Tuesday, April 26, 2011

Tai Chi for Heart Health Study

 A recent study reported on in US News found that tai chi "could boost heart patients' quality of life. Researchers split 100 patientswith heart failure into two groups: Half participated in a 12-week tai chi program, while the others spent 12 weeks in an educational program learning about heart-related issues, like low-sodium diets and heart-rhythm problems. At the end of the study, the tai chi group reported improvements in mood, less , less fatigue, and more energy than the others—and those in the first group were more likely to continue with some type of physical activity, according to findings published Mondayin the Archives of Internal Medicine. "Maintaining an exercise regimen is important in heart failure," study author Gloria Yeh of Beth Israel Deaconess Medical Center told HealthDay. "Tai chi may be a suitable alternative or adjunct exercise for these patients."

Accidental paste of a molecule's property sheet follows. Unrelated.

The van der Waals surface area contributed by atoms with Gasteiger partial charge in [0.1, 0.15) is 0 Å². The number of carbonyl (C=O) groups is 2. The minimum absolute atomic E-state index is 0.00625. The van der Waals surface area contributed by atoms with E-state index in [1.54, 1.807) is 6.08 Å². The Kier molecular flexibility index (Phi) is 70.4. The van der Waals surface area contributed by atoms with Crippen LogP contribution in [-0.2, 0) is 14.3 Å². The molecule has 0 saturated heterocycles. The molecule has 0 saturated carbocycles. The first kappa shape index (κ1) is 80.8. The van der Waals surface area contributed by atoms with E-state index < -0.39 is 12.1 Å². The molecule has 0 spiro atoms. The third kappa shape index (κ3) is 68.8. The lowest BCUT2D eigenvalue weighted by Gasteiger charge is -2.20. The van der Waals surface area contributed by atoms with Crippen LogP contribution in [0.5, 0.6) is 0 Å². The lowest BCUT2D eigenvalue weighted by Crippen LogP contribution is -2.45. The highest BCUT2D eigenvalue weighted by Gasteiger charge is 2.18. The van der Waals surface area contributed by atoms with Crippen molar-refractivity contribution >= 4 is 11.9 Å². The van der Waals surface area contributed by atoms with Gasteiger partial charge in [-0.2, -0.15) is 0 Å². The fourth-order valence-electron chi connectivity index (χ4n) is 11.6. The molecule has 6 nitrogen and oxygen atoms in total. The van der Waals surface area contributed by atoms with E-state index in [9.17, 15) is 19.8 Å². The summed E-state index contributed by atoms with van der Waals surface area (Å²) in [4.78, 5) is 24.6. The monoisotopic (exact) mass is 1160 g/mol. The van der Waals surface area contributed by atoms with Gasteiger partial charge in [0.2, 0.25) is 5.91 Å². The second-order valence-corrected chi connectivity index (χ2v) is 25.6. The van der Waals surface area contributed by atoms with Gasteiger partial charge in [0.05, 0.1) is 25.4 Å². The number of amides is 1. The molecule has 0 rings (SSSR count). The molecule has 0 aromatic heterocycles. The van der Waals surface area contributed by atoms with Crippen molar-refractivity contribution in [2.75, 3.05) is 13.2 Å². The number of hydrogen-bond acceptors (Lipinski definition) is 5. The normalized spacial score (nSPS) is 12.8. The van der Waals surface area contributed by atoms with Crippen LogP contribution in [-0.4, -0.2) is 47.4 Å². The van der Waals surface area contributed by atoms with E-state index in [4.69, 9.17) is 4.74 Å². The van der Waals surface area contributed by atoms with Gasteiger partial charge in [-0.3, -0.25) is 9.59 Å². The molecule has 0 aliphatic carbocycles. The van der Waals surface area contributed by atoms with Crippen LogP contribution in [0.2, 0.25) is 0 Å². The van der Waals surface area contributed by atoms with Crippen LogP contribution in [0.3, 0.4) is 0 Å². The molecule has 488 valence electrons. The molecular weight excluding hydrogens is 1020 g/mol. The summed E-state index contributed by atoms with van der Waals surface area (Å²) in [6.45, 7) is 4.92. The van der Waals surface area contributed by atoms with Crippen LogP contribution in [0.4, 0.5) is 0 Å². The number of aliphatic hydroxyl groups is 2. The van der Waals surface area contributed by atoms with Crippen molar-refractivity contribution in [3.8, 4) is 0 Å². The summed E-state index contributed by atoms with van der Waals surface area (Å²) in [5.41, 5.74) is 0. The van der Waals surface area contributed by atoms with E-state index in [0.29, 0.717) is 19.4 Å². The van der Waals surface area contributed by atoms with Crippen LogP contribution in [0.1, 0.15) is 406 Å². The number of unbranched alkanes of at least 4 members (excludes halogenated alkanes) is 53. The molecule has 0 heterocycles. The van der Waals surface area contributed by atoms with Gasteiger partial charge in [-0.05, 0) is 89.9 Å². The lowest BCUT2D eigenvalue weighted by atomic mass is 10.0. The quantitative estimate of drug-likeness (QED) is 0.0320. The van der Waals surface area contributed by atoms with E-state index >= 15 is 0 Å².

While studies such as these help integrate tai chi into the health care system (such as it is), tai chi is much more than sheer exercise. Yes, those who do take up tai chi find it has many unexpected benefits: improved balance and gait, mental focus, straightened posture, lower stress, improved immune system, and more. But tai chi is also "philosophy in motion," a martial art (improved balance and posture do wonders for "standing up for oneself"), and it can be a window into understanding more about Chinese culture. It is a calming, yet is exercise, and can be modified to fit anyone's physical needs, regardless of age.